by Heather Wood
What is a guru? (in Hinduism and Buddhism) a spiritual teacher, especially one who imparts initiation. A guru, by definition, is a good person, a wise person and teacher.
In a perfect world, finding a healthy balance of work, family and fun wouldn’t be such a challenge. But in the world we live in, it is. Chores take priority over bucket lists; we struggle to meet the demands of our jobs even at the risk of ill health; family time is precious, especially because it’s so limited. Fajr Bashir, Deryn Higgins, Tamala Dickinson and Keema Perry found a better way to manage their lives and decided to share it with others.
Fajr Bashir was struggling to fit it all in and knew something needed to change. So she turned her back on her corporate career and signed up for “a 500-hour, intense course that focused on nutrition, human anatomy and physiology and the practical application of personal training” with the National Personal Training Institute in Orlando, Florida.
“I was an athlete and loved to dance,” said Ms Bashir, a fitness and wellness consultant at Solstice, a holistic wellness centre in Hamilton. “I never really considered fitness and wellness as a career until I was an adult struggling and overcoming my own personal health issues and wanting to help others do the same.” Her programmes are split into three elements: functional movement, healthy eating and positive thinking.
“I now mainly focus on assisting busy career professionals with maintaining healthy and active lifestyles,” she said. “I understand how easy it is to neglect yourself when consumed in meeting the high demands of your job. I now offer on-site workouts in company gyms that are effective, time-efficient and fun. I also provide holistic fitness programmes to clients who need more lifestyle support.”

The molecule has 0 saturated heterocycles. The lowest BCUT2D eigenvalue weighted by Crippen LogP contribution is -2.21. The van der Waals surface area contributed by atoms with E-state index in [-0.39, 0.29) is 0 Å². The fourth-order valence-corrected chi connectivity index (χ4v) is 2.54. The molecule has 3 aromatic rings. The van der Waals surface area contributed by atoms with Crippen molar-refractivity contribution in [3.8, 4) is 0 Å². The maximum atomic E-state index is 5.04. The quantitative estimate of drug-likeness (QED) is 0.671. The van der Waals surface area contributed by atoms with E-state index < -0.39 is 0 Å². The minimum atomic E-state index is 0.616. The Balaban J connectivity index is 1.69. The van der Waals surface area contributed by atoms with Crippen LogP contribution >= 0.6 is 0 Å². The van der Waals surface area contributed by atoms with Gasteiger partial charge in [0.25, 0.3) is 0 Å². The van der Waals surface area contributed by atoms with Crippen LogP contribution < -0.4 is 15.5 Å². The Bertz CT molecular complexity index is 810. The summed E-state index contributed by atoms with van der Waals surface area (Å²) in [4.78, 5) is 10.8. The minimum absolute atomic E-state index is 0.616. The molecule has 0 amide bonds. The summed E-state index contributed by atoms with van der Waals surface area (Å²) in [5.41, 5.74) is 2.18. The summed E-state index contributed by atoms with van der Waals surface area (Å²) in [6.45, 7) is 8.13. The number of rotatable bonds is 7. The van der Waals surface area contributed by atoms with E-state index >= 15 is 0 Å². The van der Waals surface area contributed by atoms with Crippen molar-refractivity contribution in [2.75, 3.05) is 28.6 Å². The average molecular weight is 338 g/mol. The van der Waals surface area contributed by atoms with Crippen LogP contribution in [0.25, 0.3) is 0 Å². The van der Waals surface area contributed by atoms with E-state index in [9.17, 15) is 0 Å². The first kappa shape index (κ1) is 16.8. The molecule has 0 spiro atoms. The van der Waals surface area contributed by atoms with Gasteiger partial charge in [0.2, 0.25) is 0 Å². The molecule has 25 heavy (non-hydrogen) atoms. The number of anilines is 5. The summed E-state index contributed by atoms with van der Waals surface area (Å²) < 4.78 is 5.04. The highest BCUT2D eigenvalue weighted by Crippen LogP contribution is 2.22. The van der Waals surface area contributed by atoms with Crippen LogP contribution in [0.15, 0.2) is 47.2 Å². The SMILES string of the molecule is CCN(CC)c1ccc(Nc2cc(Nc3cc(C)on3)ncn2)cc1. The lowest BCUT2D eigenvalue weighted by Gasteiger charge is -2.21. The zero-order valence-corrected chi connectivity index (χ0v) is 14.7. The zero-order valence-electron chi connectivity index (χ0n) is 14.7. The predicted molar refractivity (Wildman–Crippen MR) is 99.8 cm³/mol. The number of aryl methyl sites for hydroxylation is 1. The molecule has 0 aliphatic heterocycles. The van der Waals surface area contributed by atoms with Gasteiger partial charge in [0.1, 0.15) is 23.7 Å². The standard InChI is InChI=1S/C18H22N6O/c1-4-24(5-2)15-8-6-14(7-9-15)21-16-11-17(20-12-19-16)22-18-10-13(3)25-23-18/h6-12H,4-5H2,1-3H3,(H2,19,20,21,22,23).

Her advice is structured to meet the individual needs of clients however “what stands true for everyone is that self-love and self-care are vital to creating a healthy and fulfilling life”. “Make yourself a priority. Taking care of your mental and physical health will improve your relationship with yourself and others, both personally and professionally.”
Deryn Higgins was similarly forced to take stock after she found herself at “a crossroads” 26 years ago. She embraced a “holistic and spiritual way of life” which ultimately led to My Sereni-Tea, the holistic centre she opened in 2010.
Its goal is to help people “find their peace within and achieve balance in their lives, physically, emotionally, mentally and spiritually”. “Healing is not one size fits all,” said the 11th generation Reiki master who is certified in multiple holistic therapies. “Everyone is different, that’s why we offer an array of holistic services. With our experience and intuition and through consultation with the individual, we are able to assess the situation and recommend to the person possible solutions to explore.”
Therapeutic massage, holistic therapies, energy balancing and RoHun therapy are among the extensive range of treatments her team offers out of Bermudiana Arcade. “With holistic healing, we are addressing the physical, mental, emotional and spiritual energies of a person,” Ms Higgins said. “Often enough, the person needs relief for physical symptoms they have; they receive what they need for a short while, then it returns. Holistic healing endeavours to find out the root cause of symptoms… bringing the body back into balance so the symptoms have less of a chance of returning.”